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It was previously thought that early dinosaur ancestors were simply miniature versions of the pre-historic creature. However, new findings suggest that early dinosaur relatives were actually more similar to modern-day crocodiles.

A team from Virginia Tech have discovered Teleocrater rhadinus—a carnivorous creature from southern Tanzania that is approximately seven to 10 feet long with a long neck and tail that walks on four crocodilian-like legs.

“The discovery of Teleocrater fundamentally changes our ideas about the earliest history of dinosaur relatives,” Sterling Nesbitt, an assistant professor of geosciences in the College of Science, said in a statement. “It also raises far more questions than it answers.”

Researchers previously thought that the early dinosaurs were about the size of a chicken and walked on two legs.

According to the study, the closest extinct relatives of dinosaurs either have highly derived morphologies or are known from poorly preserved or incomplete material.

The creature, living more than 245 million years ago during the Triassic Period, pre-dated dinosaurs and fills in a critical gap in the fossil record.

The fossil shows up in the fossil record right after a large group of reptiles known as archosaurs split into a bird branch. This led to dinosaurs and eventually bird and crocodile branches, which eventually led to modern alligators and crocodiles.

Teleocrater and its kin are considered the earliest known members of the bird branch of the archosaurs.

"This research sheds light on the distribution and diversity of the ancestors of crocodiles, birds, and dinosaurs and indicates that dinosaur origins should be re-examined now that we know more about the complex history and traits of these early ancestors,” Judy Skog, program director in the National Science Foundation's Division of Earth Sciences, said in a statement.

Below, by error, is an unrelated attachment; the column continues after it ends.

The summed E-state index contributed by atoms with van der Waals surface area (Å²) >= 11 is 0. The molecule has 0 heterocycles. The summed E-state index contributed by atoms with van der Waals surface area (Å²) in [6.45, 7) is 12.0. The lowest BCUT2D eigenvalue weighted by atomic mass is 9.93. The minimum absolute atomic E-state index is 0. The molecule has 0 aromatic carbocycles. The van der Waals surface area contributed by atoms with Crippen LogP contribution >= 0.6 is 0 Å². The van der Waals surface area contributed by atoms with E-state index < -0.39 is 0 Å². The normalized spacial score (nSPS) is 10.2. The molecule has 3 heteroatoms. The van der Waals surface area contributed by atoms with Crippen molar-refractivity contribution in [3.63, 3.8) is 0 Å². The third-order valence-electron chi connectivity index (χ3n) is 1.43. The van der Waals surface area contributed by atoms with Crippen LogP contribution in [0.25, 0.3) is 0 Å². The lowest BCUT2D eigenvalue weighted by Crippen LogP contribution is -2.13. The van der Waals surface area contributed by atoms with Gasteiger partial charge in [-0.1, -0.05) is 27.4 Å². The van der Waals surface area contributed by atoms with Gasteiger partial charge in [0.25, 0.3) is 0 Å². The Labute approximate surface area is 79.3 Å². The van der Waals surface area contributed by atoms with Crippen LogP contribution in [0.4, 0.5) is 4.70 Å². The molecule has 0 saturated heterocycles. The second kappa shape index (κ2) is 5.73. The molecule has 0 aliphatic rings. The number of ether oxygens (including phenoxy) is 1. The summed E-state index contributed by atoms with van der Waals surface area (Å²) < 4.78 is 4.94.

Teleocrater fossils were first discovered in Tanzania in 1933 by paleontologist F. Rex Parrington, and the specimens were first studied by Alan Charig, former Curator of Fossil Reptiles, Amphibians and Birds at the Natural History Museum of London, in the 1950s.

According to the recent study, the anatomy of T. rhadinus provides key information that unites several enigmatic taxa from across Pangaea into a previously unrecognized clade, Aphanosauria.

Researchers place the species as a resemblance to dinosaurs or crocodilians largely because the first specimen lacked crucial bones including ankle bones.

Teleocrater coupled with other recently discovered dinosaur cousins reveal that these animals were widespread during the Triassic Period and lived in modern day Russia, India and Brazil and existed and went extinct before dinosaurs even appeared in the fossil record.

The researchers now plan to return to southern Tanzania in May to find more remains and missing parts of the Teleocrater skeleton, while also continuing to clean the bones of the species and other animals from the dig site.

The study was published in Nature.

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